January 26th, 2008
02:00 PM ET
7 years ago

Steady to strong turnout as South Carolina votes

 Sen. Barack Obama campaigns Thursday in North Charleston, South Carolina.
Sen. Barack Obama campaigns Thursday in North Charleston, South Carolina.

(CNN) - Turnout was strong in some places Saturday as voters streamed to the polls for South Carolina's Democratic primary election.

"Turnout has been steady, and some counties have described it as heavy," said Chris Whitmire, spokesman for the state election commission. "Our absentee numbers indicate that we could have higher turnout than last weekend," when the Republican Party held its primary.

A win in South Carolina is crucial for Illinois Sen. Barack Obama, who could use a victory after second-place finishes to New York Sen. Hillary Clinton in New Hampshire and Nevada.

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Filed under: South Carolina
soundoff (37 Responses)
  1. Concerned Mother

    I completely agree with you Dee!!! We are serously missing that sense of Nationalism in the US. We need to get that conceptual ideal back into our society.

    January 26, 2008 06:31 pm at 6:31 pm |
  2. Lynn

    Sen. Obama will win the SC demoractic primary today. People recognized what the Clintons were up to. Thank God African-Americans in SC have gotten off the plantation and we need to stay off. If Hillary wins the nomination, I will vote for the republican canidate and will actively campaign for the republican canidatem who ever that is. What clear thinking person of any race would want to see Bill and Hillary Clinton roaming through the White House again. That are bought disgraceful. But of course, SC does have a very high percent of un and under educated people.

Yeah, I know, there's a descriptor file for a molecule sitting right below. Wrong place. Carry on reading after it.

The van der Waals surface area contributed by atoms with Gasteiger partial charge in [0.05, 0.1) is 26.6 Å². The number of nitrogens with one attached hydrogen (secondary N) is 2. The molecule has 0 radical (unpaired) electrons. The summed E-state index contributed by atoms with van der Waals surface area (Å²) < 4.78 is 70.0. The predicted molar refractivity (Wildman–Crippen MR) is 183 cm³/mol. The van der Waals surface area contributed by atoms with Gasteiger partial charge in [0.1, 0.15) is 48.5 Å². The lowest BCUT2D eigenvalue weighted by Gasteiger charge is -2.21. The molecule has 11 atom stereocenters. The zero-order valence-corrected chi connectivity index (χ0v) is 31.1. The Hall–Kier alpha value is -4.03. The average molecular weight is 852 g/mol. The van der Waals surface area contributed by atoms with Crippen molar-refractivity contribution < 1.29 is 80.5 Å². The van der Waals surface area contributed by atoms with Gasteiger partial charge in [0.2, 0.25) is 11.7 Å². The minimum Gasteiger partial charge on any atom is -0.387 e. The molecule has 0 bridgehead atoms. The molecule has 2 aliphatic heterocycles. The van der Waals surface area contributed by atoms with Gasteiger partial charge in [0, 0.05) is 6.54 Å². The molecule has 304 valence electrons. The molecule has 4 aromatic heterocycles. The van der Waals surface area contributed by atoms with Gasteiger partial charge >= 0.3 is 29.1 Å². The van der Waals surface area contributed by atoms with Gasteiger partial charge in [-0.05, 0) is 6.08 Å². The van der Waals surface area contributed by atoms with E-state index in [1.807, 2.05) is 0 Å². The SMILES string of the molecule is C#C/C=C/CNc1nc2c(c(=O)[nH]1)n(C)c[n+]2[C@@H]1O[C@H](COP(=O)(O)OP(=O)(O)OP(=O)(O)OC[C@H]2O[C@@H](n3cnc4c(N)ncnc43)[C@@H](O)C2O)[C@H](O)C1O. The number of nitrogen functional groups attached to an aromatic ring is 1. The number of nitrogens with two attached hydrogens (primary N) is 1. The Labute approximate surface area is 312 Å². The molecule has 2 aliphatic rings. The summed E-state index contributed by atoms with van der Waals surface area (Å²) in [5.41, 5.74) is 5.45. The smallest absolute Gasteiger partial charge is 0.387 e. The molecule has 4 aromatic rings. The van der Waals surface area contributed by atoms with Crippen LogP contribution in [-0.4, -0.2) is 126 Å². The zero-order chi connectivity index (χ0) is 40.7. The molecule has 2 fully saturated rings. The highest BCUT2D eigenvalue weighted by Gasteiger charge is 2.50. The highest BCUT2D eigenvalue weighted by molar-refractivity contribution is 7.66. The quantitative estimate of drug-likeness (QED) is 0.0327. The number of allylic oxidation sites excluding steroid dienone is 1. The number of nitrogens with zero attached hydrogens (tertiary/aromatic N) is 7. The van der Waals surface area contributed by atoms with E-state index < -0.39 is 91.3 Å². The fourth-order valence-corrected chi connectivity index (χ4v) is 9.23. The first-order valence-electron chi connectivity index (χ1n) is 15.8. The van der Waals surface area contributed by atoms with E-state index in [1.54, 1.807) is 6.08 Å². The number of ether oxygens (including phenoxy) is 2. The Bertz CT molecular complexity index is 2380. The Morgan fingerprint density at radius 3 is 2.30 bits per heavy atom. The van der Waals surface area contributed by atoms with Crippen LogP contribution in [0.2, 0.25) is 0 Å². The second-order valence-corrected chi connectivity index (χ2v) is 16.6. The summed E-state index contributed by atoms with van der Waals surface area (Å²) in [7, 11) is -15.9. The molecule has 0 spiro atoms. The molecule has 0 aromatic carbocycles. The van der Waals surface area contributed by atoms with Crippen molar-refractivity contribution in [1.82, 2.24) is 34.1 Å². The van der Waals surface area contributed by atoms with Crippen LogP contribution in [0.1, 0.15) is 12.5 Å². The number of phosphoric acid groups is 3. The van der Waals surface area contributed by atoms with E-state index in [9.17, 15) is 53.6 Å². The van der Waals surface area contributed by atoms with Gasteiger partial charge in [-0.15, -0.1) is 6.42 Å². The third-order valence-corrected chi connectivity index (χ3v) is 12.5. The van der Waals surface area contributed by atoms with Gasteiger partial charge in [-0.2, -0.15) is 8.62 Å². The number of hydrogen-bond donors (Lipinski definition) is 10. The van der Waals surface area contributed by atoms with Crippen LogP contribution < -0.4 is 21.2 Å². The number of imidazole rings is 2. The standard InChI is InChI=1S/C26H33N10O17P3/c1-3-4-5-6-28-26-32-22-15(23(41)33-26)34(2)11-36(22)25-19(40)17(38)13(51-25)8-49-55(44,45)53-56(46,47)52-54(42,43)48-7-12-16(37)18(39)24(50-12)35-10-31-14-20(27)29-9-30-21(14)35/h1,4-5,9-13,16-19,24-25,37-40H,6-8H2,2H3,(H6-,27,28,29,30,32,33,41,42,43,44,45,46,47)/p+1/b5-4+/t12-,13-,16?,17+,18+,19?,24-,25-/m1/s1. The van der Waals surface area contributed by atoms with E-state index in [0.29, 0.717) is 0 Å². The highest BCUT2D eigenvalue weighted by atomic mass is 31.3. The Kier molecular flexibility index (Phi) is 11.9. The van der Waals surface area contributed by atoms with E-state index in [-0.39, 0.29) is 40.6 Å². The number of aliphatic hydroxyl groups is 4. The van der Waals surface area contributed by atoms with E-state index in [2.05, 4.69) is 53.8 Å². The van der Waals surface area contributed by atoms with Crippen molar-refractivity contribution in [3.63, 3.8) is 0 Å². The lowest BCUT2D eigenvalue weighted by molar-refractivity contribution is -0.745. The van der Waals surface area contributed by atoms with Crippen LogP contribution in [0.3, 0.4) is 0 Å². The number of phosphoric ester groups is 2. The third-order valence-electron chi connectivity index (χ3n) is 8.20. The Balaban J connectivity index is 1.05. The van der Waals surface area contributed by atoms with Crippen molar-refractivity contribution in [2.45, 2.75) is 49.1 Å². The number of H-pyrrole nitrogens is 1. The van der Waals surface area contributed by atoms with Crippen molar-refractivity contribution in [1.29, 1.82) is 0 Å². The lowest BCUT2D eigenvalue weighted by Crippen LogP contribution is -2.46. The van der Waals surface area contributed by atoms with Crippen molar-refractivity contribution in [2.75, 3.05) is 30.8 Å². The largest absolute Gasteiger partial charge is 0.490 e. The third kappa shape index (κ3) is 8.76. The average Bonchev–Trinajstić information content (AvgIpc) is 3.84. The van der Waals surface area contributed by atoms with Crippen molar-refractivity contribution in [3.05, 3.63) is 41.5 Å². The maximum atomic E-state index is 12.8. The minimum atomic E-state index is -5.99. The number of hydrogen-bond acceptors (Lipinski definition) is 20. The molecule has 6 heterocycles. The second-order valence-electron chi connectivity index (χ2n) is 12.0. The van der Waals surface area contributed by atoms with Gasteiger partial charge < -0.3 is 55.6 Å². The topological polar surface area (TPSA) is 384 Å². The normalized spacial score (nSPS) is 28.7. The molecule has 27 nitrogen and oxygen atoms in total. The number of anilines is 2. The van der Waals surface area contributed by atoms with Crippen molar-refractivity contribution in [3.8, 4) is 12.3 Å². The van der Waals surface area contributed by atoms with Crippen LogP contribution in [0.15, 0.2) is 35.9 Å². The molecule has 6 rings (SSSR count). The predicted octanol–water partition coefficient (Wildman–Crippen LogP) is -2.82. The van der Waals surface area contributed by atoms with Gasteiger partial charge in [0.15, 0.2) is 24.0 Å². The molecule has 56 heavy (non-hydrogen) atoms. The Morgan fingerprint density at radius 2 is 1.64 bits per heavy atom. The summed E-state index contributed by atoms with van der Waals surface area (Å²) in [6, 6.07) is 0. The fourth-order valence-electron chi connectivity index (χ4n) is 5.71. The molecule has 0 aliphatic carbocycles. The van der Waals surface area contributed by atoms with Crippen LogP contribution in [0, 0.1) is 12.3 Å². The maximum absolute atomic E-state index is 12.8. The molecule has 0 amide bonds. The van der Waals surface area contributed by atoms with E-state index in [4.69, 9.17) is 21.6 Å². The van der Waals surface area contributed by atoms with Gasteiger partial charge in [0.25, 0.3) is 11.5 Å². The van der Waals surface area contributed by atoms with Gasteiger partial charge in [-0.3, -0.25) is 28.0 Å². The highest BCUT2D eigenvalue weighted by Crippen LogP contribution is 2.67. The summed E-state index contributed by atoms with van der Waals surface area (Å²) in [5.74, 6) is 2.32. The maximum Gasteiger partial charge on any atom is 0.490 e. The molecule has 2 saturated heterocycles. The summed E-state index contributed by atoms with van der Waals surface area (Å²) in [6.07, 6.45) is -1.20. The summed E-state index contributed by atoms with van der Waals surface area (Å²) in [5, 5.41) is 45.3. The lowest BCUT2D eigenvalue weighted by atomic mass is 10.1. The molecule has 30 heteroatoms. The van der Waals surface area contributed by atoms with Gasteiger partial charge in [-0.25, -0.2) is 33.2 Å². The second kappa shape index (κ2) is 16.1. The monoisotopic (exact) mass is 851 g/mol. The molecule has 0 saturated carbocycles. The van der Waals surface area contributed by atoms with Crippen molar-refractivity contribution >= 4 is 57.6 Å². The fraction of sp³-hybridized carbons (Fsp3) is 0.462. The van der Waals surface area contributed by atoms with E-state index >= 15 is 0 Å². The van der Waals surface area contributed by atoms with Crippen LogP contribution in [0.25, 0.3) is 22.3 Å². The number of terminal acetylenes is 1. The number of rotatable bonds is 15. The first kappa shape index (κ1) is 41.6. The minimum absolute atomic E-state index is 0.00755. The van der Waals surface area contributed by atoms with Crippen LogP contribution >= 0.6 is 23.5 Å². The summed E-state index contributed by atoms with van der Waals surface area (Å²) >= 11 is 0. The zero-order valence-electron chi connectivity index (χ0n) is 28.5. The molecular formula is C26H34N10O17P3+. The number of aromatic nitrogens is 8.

January 26, 2008 06:32 pm at 6:32 pm |
  3. Jeffim, Miami, Fl

    I doubt the victory in south Carolina is the indicative of his strength. Once the nations sees that he got 80% of African-american vote, it's gonna piss off a lot of white in this predominantly white nation. it's sad, but it's so true.

    January 26, 2008 06:40 pm at 6:40 pm |
  4. don

    The news media seems to forget, Obama played the race card with Ophra, she stated this is the chance to elect a black president. One would think when you back someone for this office it should be on capabilities, not on the color of their skin.

    January 26, 2008 06:50 pm at 6:50 pm |
  5. charlotte

    The actual results could be weeks off, with what I suspect will be a re-count . Super Tuesday will be over by then, also subject to re-count. Without Kucinich, who will ask?

    January 26, 2008 06:55 pm at 6:55 pm |
  6. independent thinker

    I agree that racism is still a problem in this country. Unfortuantely however, I believe that the Clintons are expressing racism in their campaign.

    Mark my lips. If Obama wins South Carolina, The Clintons will go around saying that the only reason he won is because of the "black vote." What are they doing when they say this? They are trying to get the whites to unite against Obama. Why is the matter of race even an issue in this campaign. It shouldn't be, but Hillary and Bill are sure making it one.

    Also, what is wrong with talking about hope, slavery, and all those kind of things? This is the day of election. The issues are already in. Now, Obama is giving his final theme to bring the finale to a close.

    He is talking about hope. The hope he believes he can bring to America.